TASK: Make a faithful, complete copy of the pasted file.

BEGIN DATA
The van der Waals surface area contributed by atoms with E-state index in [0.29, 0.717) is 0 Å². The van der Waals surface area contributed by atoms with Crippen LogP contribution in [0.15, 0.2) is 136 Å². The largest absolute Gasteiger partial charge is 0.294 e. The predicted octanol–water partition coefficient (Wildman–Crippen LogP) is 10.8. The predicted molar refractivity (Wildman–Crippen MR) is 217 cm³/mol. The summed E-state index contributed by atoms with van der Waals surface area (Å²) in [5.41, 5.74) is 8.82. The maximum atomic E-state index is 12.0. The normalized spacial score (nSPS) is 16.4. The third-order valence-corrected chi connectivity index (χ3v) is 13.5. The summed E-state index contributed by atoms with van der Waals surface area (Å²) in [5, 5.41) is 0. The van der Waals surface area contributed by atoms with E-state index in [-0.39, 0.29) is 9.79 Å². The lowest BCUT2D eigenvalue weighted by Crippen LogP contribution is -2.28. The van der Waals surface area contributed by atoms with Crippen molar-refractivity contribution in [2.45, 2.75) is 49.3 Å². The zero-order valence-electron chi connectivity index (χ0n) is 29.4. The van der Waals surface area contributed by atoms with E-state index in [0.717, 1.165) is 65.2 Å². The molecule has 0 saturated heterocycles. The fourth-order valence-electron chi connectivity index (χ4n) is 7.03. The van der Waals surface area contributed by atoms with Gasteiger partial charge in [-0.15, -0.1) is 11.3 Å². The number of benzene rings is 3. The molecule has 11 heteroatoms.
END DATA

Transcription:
The van der Waals surface area contributed by atoms with E-state index in [0.29, 0.717) is 0 Å². The van der Waals surface area contributed by atoms with Crippen LogP contribution in [0.15, 0.2) is 136 Å². The largest absolute Gasteiger partial charge is 0.294 e. The predicted octanol–water partition coefficient (Wildman–Crippen LogP) is 10.8. The predicted molar refractivity (Wildman–Crippen MR) is 217 cm³/mol. The summed E-state index contributed by atoms with van der Waals surface area (Å²) in [5.41, 5.74) is 8.82. The maximum atomic E-state index is 12.0. The normalized spacial score (nSPS) is 16.4. The third-order valence-corrected chi connectivity index (χ3v) is 13.5. The summed E-state index contributed by atoms with van der Waals surface area (Å²) in [5, 5.41) is 0. The van der Waals surface area contributed by atoms with E-state index in [-0.39, 0.29) is 9.79 Å². The lowest BCUT2D eigenvalue weighted by Crippen LogP contribution is -2.28. The van der Waals surface area contributed by atoms with Crippen molar-refractivity contribution in [2.45, 2.75) is 49.3 Å². The zero-order valence-electron chi connectivity index (χ0n) is 29.4. The van der Waals surface area contributed by atoms with E-state index in [0.717, 1.165) is 65.2 Å². The molecule has 0 saturated heterocycles. The fourth-order valence-electron chi connectivity index (χ4n) is 7.03. The van der Waals surface area contributed by atoms with Gasteiger partial charge in [-0.15, -0.1) is 11.3 Å². The number of benzene rings is 3. The molecule has 11 heteroatoms.